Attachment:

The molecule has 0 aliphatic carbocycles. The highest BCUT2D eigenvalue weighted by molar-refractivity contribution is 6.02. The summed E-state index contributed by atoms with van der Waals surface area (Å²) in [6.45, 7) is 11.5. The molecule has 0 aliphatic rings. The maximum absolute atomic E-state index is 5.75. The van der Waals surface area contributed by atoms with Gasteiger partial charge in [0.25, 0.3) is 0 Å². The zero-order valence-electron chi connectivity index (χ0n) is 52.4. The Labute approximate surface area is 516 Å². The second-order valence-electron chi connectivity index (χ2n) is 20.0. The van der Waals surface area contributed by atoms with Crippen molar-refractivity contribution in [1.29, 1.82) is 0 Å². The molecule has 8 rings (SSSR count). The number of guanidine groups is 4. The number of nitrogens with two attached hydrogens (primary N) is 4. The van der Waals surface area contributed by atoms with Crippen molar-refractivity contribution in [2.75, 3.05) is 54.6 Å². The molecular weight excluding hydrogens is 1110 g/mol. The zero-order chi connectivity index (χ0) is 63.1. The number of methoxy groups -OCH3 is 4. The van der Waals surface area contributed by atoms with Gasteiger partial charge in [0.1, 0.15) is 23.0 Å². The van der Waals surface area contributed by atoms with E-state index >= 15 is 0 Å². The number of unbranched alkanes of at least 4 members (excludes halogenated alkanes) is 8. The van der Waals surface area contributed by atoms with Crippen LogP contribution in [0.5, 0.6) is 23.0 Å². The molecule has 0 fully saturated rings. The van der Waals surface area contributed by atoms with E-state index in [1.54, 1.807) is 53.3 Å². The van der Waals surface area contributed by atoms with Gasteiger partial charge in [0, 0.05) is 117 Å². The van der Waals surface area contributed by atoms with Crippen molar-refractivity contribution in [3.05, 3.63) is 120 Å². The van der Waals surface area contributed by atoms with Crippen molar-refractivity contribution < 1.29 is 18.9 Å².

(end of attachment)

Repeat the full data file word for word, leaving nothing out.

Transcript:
The molecule has 0 aliphatic carbocycles. The highest BCUT2D eigenvalue weighted by molar-refractivity contribution is 6.02. The summed E-state index contributed by atoms with van der Waals surface area (Å²) in [6.45, 7) is 11.5. The molecule has 0 aliphatic rings. The maximum absolute atomic E-state index is 5.75. The van der Waals surface area contributed by atoms with Gasteiger partial charge in [0.25, 0.3) is 0 Å². The zero-order valence-electron chi connectivity index (χ0n) is 52.4. The Labute approximate surface area is 516 Å². The second-order valence-electron chi connectivity index (χ2n) is 20.0. The van der Waals surface area contributed by atoms with Crippen molar-refractivity contribution in [1.29, 1.82) is 0 Å². The molecule has 8 rings (SSSR count). The number of guanidine groups is 4. The number of nitrogens with two attached hydrogens (primary N) is 4. The van der Waals surface area contributed by atoms with Crippen molar-refractivity contribution in [2.75, 3.05) is 54.6 Å². The molecular weight excluding hydrogens is 1110 g/mol. The zero-order chi connectivity index (χ0) is 63.1. The number of methoxy groups -OCH3 is 4. The van der Waals surface area contributed by atoms with Gasteiger partial charge in [0.1, 0.15) is 23.0 Å². The van der Waals surface area contributed by atoms with E-state index >= 15 is 0 Å². The number of unbranched alkanes of at least 4 members (excludes halogenated alkanes) is 8. The van der Waals surface area contributed by atoms with Crippen LogP contribution in [0.5, 0.6) is 23.0 Å². The molecule has 0 fully saturated rings. The van der Waals surface area contributed by atoms with E-state index in [1.54, 1.807) is 53.3 Å². The van der Waals surface area contributed by atoms with Gasteiger partial charge in [0, 0.05) is 117 Å². The van der Waals surface area contributed by atoms with Crippen molar-refractivity contribution in [3.05, 3.63) is 120 Å². The van der Waals surface area contributed by atoms with Crippen molar-refractivity contribution < 1.29 is 18.9 Å².